The old man flashed a toothless grin as we struggled up the slippery steps to the top of the waterfall. Groups of sure-footed women carrying yokes craddled with dried fruits and coffee snaked passed us. My attempts to converse with them failed, leading the old man to joke, "Those people don't understand Chinese- they are even poorer than we are. Be careful up above the falls as you get closer to the border. The Vietnamese are tricky people!"
This warning followed us as we dodged the spray falling from the Detian Waterfall- Asia's largest transnational falls, and searched for the border between Vietnam and China marked by a small stone post.
The marker was elusive, however, and we wandered alone through ankle-deep streams making their way to the falls below. An old steel pillar etched with French writing, once holding up one side of a suspension bridge, echoed back to the late 19th century when the French made their incursion into China via this route. Their stay in China, like the stays of many of the other Western countries, lasted only until 1949 when this border started to take on much different strategic interests.
"During the fifties and sixties, this area was a major supply route for Chinese aiding Ho Chi Minh and the communists. Ironically enough," said a young guide leading a group of Taiwanese, "this same border was the site of large battles between those same Vietnamese communists and China in the late seventies."
We followed this group up to a pavillion overlooking the area. The falls and the river below form the border between China and Vietnam. The rusty remains of cannons pointed toward the river's opposite side where, unlike the Chinese border, military camps remained visible.
An island directed the falls into two sections, one on the Chinese side and one on the Vietnamese side. The Chinese side, reflecting China's aggressive and pragmatic efforts to further develop tourism as a source of revenue, consisted of a fairly comfortable hotel on the shores of the lower river and an accompanying array of souvenier stands and food shops. Most of these stands and shops were filled with Vietnamese crackers, coffee and perfume. The shop clerks in some cases were also Vietnamese. In fact, the whole Chinese border was fluid with a constant flow of Vietnamese farmers carrying in food products and carrying out Chinese electronics and household items.
"The Vietnamese can freely enter our local villages. They come here to shop and sell some of their own products. During the Lunar New Year, we are overrun with them as they flow across to buy things that cannot be had in their country. We, Chinese, however cannot freely move about their country. I have had some of my friends held hostage by their soldiers until they paid US$100 to be released."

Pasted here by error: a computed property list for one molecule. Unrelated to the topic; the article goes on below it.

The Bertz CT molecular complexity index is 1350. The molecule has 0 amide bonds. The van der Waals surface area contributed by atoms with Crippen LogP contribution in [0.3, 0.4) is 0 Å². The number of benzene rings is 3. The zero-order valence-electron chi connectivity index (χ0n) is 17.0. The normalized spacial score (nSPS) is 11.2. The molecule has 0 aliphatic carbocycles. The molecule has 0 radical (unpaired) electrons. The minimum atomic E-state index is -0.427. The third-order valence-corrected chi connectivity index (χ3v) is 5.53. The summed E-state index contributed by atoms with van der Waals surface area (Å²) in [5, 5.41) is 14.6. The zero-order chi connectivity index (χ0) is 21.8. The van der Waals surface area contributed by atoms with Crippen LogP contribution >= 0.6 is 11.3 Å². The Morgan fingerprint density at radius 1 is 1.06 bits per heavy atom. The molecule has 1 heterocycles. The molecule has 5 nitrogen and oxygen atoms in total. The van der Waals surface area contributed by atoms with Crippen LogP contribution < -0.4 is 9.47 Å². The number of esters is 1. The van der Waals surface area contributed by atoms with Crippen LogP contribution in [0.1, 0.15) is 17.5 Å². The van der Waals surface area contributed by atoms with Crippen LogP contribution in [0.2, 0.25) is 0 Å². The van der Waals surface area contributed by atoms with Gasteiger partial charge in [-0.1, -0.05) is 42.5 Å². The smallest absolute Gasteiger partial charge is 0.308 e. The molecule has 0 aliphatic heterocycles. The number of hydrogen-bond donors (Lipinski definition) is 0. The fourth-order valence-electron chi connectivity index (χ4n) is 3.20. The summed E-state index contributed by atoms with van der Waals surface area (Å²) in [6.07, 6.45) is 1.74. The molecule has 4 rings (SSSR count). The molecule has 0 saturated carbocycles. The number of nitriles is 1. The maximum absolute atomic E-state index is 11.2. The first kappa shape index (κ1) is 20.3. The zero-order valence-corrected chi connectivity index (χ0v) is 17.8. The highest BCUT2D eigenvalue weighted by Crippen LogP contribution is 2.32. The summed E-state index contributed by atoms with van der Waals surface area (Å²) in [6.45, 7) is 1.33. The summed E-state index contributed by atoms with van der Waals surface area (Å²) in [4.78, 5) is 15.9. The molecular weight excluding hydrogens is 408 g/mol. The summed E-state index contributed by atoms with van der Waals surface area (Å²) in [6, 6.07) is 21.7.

The Vietnamese side of the falls consisted of a military camp, with absolutely no sign of tourism. Their soldiers watch the border closely and had recently had minor skirmishes with Chinese soldiers on the island straddling the falls. The island, which both sides claim, is now off-limits to visitors. Recent talks in Hanoi and Beijing have seemed to ease some of the tension.
The guide saw me, the only Caucasian within 100 miles, and warned me, "Be very careful as you walk further up the falls. A few foreigners have been encouraged by Vietnamese speaking English to have their photos taken along the river, only to have soldiers jump out from the bushes and demand money. Remember- Hanoi is a long 14 hour truck ride from here!"
The foundation of an old border guardhouse told us that we were once again near the border. Up ahead, three tables protected from the drizzle by bamboo umbrellas were ladened with coffee and perfumes. No stone marker was visible and two vendors called us in Chinese to view their products. Only later, after returning to the hotel, did we realize that we had long since crossed into Vietnam.
The following day we were stuffed into a small van with a dozen Vietnamese women and drove along the lower river to the main market town in the region. The markets there were alive with activity. Pigs, chickens, dogs, stereos, clothing, fireworks- seemingly everything was changing hands between neighbors from two sides of the river who, in some cases, could not speak the same language.
We struggled to find transportation out of the small village, finally settling on a cramped van full of locals for the four hours back to the railhead. My sons boasted how they were able to visit Vietnam without a visa. "But Dad," said my youngest, "I don't like it there as much. Those Vietnam crackers are not as good as China's."